Accountability can sometimes be a struggle for anyone, because it involves creating long-term habits that people may be unfamiliar with.

The best example is New Year’s Resolutions: the most common resolutions are losing weight, exercising more, and spend less money. While everyone has incredible motivation to follow through, the only problem is individuals expect to make drastic changes instead of installing smaller and easier changes to their routine. Thus, the New Year’s Resolutions only have a short life span.

You can develop more accountability at work if you’re being S.M.A.R.T. about it! That is, you’re measuring your responsibilities to be specific, measurable, attainable, results-focus, and time-bound.


Focus in on your desire to be more accountable. What do you want to be accountable for? It could be ensuring you’re talking to your team weekly and that they understand what the objectives are. You could also want to improve upon a certain skill or learn a new one. Channel in on what you want, then stick with it!


Set a timeframe in which you will work on this habit or plan to achieve it. For instance, you want to be more accountable and respond to customer’s reviews online. You ensure you make it a priority to respond to reviewers within 24 hours of the review.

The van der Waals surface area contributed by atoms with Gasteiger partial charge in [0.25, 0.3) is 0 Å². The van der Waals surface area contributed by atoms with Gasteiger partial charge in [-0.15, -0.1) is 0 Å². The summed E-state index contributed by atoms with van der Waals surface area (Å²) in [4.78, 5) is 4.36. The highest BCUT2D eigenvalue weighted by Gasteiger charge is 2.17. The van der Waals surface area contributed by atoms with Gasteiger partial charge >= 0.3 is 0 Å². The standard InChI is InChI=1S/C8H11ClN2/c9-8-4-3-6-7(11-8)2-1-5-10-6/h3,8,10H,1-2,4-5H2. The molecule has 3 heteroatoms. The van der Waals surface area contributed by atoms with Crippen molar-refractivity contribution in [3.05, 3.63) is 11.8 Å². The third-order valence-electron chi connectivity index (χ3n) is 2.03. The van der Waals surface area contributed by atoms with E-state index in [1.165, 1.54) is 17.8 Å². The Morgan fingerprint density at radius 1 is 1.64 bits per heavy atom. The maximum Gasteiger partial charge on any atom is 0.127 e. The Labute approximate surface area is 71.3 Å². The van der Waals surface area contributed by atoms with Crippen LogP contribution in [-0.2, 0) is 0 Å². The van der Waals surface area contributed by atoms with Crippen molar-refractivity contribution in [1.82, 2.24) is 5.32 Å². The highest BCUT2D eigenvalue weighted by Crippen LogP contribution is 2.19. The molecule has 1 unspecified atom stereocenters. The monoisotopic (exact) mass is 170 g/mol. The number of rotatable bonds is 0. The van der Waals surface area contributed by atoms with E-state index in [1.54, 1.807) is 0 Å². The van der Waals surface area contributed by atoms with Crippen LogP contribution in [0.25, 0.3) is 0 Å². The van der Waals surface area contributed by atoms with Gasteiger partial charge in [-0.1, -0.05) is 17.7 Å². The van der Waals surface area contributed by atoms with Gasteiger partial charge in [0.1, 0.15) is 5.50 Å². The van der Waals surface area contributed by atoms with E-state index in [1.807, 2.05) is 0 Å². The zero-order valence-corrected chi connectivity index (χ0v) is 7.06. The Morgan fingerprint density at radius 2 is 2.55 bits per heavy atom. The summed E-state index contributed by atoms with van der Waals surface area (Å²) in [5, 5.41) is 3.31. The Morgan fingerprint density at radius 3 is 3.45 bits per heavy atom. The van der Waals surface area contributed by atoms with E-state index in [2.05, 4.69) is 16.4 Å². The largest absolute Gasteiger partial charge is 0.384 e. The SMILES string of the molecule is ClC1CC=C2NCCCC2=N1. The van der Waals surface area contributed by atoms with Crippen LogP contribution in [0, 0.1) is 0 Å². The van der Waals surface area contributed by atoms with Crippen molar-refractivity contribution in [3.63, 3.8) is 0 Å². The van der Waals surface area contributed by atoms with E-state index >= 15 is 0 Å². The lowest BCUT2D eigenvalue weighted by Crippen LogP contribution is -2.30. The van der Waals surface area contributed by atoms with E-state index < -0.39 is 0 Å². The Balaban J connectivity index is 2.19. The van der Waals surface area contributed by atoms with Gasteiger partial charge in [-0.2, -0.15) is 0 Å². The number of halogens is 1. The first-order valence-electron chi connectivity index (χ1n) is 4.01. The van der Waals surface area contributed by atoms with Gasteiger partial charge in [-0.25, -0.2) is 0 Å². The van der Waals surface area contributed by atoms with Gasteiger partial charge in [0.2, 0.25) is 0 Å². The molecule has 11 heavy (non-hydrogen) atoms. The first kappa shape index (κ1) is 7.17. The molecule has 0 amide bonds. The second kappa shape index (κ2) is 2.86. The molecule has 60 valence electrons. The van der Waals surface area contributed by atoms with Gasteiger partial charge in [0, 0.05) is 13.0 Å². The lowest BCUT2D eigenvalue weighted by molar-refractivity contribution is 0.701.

Practicing S.M.A.R.T accountability revolves around it being attainable. Start by building simple, short-term habits to improve your work performance so that it will lead to better success in your career! An easy example of this is taking notes during a meeting. This is a feasible trait that will prevent you from forgetting anything or refer to information you may need in the future!


Whether it’s to improve your work ethic, becoming more proficient in an unfamiliar area, or developing better rapport with your team, you want it all to be results-focused. Setting expectations is important to reaching your end goal.


Finally, when will you accomplish this? Have a reasonable timeline when you hope to see results solidified. For instance, your goal is driving 200,000 unique customers to visit your website. To make it time-bound, plan to complete this goal in three months. If it does not work, reevaluate your strategy and campaigns to see how you can get the results you want in the time you desire.

Developing your goals and habits with a strategy will lead to a better success rate, in which you can proudly take responsibility for the improvements within your company!


About the Author

Meaghan Barry is a Social Media Specialist at PCG.